Facility Manager + Interior Designer + Miller House Tour = A Learning Experience of a Lifetime

During a beautiful day in mid-October, my Interior Designer wife, Cindy Herr-Pino, and I took a nice one (1) hour relaxing drive to Columbus, IN to go tour the Miller House & Garden.  In case you didn’t know already, Columbus, IN has been nicknamed, “The most diverse city in Indiana”, and we truly got to witness it all afternoon. After our Miller House Tour (to be covered in more detail below), we took in a nice hot fudge sundae dessert at Zaharakos (a famous old-fashioned ice cream parlor & soda fountain), and then walked over to the Diversity Festival – along with almost all the other 46,000 residents of Columbus, IN.

Getting back to the Miller House Tour …


Unfortunately, you just can’t walk in the front door, pay the $25.00 registration fee and join the tour.  For her birthday, Cindy wanted to tour the Miller House & Garden, but she had to make reservations a month in advance, and the earliest we could get an open slot was October 14th … a month later, so plan ahead.

Background & brief history:

The Miller House, is a mid-century modern home, designed by Eero Saarinen, a 20th-century Finnish American architect and industrial designer noted for his neo-futuristic style. Saarinen is also known for designing the TWA Flight Center in New York City and the Gateway Arch in St. LouisMissouri.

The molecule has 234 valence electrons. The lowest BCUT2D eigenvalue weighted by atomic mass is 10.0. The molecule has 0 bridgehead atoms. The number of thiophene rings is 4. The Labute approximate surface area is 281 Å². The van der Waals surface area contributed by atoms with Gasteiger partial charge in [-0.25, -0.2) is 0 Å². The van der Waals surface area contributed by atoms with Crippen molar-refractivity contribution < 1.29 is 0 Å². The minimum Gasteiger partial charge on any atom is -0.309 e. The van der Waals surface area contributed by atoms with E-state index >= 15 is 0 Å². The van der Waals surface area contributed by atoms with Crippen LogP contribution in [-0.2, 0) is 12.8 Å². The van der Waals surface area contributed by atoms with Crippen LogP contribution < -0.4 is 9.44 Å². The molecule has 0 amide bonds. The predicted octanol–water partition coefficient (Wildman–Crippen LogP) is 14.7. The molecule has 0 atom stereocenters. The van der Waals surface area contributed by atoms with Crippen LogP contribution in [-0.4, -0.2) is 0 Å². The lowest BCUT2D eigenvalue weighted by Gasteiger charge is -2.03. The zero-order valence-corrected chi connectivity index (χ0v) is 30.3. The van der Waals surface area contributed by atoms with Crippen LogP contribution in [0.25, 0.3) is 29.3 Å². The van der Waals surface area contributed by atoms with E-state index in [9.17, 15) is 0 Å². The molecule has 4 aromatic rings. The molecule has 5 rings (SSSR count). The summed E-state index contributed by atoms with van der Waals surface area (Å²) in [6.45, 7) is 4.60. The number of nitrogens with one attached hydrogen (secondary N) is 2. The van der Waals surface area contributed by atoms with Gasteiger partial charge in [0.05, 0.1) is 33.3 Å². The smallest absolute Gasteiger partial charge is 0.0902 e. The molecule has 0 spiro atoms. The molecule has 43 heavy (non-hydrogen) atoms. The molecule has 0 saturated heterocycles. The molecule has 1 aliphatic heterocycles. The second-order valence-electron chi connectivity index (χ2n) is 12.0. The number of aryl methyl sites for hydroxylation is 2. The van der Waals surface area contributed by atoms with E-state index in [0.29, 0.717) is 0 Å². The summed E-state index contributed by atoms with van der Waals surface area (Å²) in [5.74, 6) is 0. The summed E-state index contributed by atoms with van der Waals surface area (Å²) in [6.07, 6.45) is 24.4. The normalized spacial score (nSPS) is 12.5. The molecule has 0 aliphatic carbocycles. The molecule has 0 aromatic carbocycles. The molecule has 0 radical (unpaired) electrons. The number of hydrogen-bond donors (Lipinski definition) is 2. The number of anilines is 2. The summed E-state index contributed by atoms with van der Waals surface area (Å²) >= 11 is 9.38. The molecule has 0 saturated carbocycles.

The residence was commissioned by American industrialist, philanthropist, and architecture lover, J. Irwin Miller, Chairman of Cummings Engine and his wife, Xenia Simons Miller, in 1953.  Miller supported modern architecture in the construction of several buildings throughout the city of Columbus, Indiana.  The design and construction on the Miller House took four (4) years and was completed in 1957. The home was declared a National Historic Landmark in 2000. The Miller family owned the home until 2008, when Xenia Miller, the last resident of the home, passed away.  The estate is available for all to tour because it is now owned and maintained by the Indiana Museum of Art for all to share in its beauty.

What you see is out of this world …

“As a tour de force of …modernism, the Miller House … is in a class all its own.” A quote from The Magazine Antiques.”

The Miller House exemplifies the modernist architectural tradition developed by Ludwig van der Rohe, with its open and flowing layout, flat roof, and slate and glass exterior walls. The interior of the home, is designed with four non-public areas branching off from a central space, which features a conversation pit. These four branches include rooms for the parents, the children, the guests and servants, and utilitarian areas (kitchen and laundry). The floorplan avoids a conventional organization, instead displacing the hierarchy of the rooms with a more functional geometrical arrangement with a grid pattern of skylights, supported by sixteen free-standing cruciform steel columns, showing concern for the play of light and shadow. An awesome cylindrical fireplace, a 50-foot long storage wall, and the sunken conversation pit are key elements of the modern design of the central space.

The completed house was photographed in 1958 by Ezra Stoller for an article that appeared in The Architecture Forum.

A quote for all ages by William Miller, son of J. Irwin Miller: “The way real design gets done is through a collaboration, and if you have informed clients, then the best architects will tell you that’s when they do their best work; and it is a collaboration between the designer and the client … it is neither of their individual creations.”